The pairing of Hatch and Robertson was a stroke of luck--or genius. Bill Robertson, a big bear of a man who rose from backwoods Tennessee poverty by dint of a razor-sharp intellect, is described by a colleague as "the wizard who stands behind the throne and whispers in the king's ear."

When Hatch took office, he asked Robertson to help plan the transition. The Tennessean recalls, "I said, 'Well, boss, you got to sit down and make some notes to yourself about your vision of the future.' "Hatch kept procrastinating, and Robertson kept pressuring him. Finally the general jotted his thoughts on a scrap of paper, and near the top of the list was environmental engineering.

After that tentative start, the two began an intense campaign to lay a solid groundwork before the end of Hatch's tour of duty. First came weeks of conferences and workshops with 90 or so members of the Corps' leadership-colonels, other officers, and senior civilian personel-to refine a new vision for the army engineers. Hatch told them, "Don't sign onto this unless you really can put yourself into it. This needs to be our collaboralively developed new direction for the Corps of Engineers."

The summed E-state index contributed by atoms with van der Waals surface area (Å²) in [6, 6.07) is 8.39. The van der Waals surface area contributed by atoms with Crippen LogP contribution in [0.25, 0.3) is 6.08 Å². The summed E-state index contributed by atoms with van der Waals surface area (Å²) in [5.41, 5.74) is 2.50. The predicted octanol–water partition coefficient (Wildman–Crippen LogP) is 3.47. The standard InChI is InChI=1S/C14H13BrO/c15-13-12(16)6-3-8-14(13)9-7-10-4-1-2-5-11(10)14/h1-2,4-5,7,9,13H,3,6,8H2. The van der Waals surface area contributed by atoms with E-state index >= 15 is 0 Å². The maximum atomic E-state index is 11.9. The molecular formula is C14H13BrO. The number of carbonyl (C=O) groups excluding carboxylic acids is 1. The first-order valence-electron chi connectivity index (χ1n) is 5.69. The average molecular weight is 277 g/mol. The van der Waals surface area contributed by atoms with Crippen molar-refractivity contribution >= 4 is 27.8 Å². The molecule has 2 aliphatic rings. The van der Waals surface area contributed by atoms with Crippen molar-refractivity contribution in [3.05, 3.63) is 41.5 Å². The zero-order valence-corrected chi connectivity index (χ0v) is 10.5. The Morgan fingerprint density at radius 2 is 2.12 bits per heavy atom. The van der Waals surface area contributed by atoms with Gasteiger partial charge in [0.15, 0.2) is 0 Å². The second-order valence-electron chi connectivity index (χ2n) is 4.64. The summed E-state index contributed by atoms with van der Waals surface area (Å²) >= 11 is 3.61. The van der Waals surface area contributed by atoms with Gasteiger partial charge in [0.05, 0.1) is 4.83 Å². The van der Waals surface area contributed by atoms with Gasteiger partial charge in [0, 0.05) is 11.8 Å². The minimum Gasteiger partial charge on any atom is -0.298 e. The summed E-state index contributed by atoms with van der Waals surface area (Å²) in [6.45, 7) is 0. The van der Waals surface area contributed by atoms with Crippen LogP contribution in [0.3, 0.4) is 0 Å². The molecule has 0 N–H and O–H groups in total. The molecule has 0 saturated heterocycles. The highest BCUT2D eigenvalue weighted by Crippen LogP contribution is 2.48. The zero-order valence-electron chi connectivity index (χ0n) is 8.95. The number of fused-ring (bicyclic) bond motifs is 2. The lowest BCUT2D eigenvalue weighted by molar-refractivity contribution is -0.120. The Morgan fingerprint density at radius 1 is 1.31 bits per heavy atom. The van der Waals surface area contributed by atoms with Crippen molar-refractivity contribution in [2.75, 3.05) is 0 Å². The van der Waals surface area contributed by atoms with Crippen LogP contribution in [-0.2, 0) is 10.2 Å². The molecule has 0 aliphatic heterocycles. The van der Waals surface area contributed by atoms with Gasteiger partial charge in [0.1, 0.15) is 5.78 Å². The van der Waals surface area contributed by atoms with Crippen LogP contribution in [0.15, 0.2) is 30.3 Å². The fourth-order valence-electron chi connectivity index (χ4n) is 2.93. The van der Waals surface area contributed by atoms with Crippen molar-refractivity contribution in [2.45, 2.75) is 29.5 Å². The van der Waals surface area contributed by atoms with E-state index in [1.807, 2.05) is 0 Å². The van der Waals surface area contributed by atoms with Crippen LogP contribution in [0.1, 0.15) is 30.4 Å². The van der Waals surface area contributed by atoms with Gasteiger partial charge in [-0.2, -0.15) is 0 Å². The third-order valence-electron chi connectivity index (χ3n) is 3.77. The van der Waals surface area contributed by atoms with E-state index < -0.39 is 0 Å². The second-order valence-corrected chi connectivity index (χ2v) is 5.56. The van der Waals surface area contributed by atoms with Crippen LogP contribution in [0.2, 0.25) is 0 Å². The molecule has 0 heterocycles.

In February 14, 1990, Hatch sent out a letter that conservationist Lawrence Jahn, chairman of the Wildlife Management Institute's board, calls "a turning point in history."

Hatch in his own words says that the letter "tired a shot across the bow to those who might think we were equivocating." In it, he wrote that the environmental aspects of everything the Corps does "must have equal standing" with sound engineering and economics (favorable cost/benefit ratios) as "part of the 'go/no-go' test" that all projects under consideration must undergo.

The notion of equal standing was later written into law as part of the Water Resources Development Act of 1990, which mandates environmental protection as one of the primary missions of the Corps.